ML: There's a juxtaposition there. You've got this incredible natural beauty, almost primitive natural beauty, with the glacier and the icebergs. Then in this little settlement, where you really don't expect to find much, this little town of Ilulissat of 5,000 people -- here, perched on the side of a cliff, is this really nice hotel. This Hotel Arctic. It's a Danish-type hotel with a great restaurant, great wine list, so it's kind of like civilization and Mother Nature colliding.
The other thing that surprised me was the idea that global climate change is a two-sided coin for the people of Greenland. On the one hand, they rely on their environment. They're at the mercy of this glacier since they're at the foot of it. So they don't want the environment to disintegrate, because it clearly takes away their way of life.
But on the other hand, global climate change and warming means that the conditions in the winter aren't as severe, more tourists are attracted to the area, more tourism means more money, they're looking at a longer growing season, they might be able to grow some things there that they haven't been able to grow in the past, and resources-wise, oil and minerals that are locked away under ice, they're envisioning a day when they can actually get access to those resources. And that will help them secure their independence. So they look at it very much as a double-edged sword.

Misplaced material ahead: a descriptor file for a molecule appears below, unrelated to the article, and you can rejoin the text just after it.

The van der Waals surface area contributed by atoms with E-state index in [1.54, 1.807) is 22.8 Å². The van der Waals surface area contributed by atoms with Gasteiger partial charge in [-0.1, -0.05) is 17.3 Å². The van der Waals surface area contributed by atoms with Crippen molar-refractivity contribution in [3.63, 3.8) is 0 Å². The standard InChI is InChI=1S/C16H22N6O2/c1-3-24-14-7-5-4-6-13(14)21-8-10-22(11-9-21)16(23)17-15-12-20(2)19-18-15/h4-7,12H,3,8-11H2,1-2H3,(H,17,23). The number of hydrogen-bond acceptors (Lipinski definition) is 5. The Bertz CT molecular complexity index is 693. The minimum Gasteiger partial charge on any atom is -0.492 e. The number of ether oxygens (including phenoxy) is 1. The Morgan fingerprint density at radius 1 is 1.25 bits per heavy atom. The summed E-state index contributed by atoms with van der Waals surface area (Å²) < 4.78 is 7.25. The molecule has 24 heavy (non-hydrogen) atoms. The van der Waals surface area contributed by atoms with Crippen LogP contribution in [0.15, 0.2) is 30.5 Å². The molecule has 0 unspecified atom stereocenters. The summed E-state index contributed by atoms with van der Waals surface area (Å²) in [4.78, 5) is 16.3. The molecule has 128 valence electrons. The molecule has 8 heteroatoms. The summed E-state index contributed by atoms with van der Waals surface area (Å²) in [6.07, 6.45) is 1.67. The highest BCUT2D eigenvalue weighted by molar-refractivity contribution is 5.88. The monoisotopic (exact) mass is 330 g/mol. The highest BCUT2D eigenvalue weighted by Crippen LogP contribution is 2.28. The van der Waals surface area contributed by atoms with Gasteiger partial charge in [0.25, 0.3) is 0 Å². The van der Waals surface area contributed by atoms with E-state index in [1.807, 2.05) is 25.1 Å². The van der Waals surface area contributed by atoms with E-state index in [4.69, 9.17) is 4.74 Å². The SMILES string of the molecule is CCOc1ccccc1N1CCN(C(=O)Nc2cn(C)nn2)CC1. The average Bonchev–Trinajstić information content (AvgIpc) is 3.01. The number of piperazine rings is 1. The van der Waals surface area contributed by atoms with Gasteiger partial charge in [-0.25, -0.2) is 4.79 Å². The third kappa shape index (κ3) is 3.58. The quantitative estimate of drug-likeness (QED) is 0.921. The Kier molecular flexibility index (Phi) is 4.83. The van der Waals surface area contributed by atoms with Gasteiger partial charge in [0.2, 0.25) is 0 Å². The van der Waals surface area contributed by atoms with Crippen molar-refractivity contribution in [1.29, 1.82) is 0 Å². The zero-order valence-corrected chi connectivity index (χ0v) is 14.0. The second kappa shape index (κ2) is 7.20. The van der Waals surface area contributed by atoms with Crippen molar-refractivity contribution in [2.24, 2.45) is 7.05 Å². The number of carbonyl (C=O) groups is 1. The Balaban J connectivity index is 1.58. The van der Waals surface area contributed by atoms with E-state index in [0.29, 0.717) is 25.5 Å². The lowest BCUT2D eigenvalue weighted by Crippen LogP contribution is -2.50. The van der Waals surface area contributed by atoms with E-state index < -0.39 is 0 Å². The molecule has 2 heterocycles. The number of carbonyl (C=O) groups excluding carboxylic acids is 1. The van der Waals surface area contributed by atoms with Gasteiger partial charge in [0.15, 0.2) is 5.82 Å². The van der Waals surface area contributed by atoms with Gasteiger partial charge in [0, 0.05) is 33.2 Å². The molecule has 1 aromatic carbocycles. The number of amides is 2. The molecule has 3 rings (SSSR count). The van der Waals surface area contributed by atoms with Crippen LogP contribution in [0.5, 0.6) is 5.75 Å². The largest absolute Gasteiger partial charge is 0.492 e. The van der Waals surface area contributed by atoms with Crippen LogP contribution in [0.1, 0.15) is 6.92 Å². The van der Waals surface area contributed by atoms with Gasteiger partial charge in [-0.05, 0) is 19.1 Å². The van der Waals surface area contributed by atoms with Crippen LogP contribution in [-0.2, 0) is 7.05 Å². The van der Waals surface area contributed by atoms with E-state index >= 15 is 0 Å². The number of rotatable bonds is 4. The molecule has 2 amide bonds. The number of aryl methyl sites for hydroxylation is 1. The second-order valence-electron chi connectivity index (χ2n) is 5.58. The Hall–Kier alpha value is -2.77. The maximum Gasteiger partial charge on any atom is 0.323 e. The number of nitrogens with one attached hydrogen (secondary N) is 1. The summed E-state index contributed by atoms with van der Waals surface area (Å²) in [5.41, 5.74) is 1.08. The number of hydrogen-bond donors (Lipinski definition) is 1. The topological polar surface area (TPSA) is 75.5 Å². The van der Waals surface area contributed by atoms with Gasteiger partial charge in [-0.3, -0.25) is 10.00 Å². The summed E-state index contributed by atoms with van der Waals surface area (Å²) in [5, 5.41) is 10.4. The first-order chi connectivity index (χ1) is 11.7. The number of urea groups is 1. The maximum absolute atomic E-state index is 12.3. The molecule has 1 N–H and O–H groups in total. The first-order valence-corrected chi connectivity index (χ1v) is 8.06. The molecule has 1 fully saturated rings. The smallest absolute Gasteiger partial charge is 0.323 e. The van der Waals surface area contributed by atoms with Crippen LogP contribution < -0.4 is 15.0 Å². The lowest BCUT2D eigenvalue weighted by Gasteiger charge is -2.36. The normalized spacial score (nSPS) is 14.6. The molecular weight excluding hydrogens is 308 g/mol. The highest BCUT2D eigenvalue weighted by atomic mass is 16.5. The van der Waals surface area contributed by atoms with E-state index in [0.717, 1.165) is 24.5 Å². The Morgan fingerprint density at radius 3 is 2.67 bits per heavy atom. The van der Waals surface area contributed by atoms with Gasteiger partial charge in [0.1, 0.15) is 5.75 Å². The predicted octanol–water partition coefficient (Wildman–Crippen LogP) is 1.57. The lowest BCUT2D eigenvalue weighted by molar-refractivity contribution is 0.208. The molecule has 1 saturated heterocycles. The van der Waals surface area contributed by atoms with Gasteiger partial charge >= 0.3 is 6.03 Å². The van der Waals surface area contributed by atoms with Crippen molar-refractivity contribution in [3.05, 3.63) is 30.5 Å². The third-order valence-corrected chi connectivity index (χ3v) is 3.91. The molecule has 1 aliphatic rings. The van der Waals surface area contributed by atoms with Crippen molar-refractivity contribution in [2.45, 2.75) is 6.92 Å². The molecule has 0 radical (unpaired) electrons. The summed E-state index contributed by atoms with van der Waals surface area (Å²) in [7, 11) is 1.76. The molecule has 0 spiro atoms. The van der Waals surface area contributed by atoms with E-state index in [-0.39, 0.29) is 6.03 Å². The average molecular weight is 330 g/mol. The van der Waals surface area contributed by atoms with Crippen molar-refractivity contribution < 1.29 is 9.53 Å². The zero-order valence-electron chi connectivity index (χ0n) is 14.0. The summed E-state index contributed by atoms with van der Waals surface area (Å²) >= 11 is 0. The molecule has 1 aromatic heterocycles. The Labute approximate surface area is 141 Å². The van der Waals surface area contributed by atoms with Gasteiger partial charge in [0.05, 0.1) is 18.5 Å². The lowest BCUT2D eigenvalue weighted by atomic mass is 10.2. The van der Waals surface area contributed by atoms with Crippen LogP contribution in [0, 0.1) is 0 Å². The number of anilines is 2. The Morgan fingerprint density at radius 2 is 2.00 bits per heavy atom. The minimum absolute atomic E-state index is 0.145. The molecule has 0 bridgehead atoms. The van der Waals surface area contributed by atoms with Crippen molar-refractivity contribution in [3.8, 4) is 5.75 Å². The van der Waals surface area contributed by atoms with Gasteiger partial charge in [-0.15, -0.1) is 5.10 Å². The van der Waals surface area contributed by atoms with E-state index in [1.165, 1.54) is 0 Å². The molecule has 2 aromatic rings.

Q: So did you get the sense from them that tourism is a good thing and encouraging people to visit is a good thing? Because there were some people who said that you shouldn't be going to these places -- that you're harming the environment by going there.
ML: We talked to them about that. They want tourism, but they want it on their own terms. They want to be able to have the kind and amount of tourism that they can control. They don't want to get into a situation that in some cases we've gotten into with our national parks, where we love them to death. They want to keep a lid on it, come up with a number -- a finite number -- for tourists, eco-tourists, they can have every year.
They don't want to see tourism lead to a McDonald's on the corner of their streets. They don't want t-shirt shops everywhere. They don't want it to become an eco-Disney World. But they do want people to come see first hand what's happening and see global climate change in action.
Q: Was it difficult to get around?
ML: You drive around in four-wheel drive vehicles. It snows every couple hours, so the streets are icy and you have to be careful. We had a fender-bender while we were there (I wasn't in the car).
In that part of the country, there are only roads within the tiny town. There is no road that connects that town with, for example, Kangerlussuaq, where I flew in. You just can't get there. They use planes like cars. Planes and little helicopters. Once you get to Ilulissat, there is no road that leads out of Ilulissat. There is no road to the glacier. There is no road to the next town. You either go by dogsled or by helicopter. So it's bizarre. It's like no country I've ever been to.
Q: Aside from the images and learning about these places that you, Al and Ann went to, one of the takeaway moments from this series occurred when this guy, Peter, came up to and started talking. WATCH VIDEO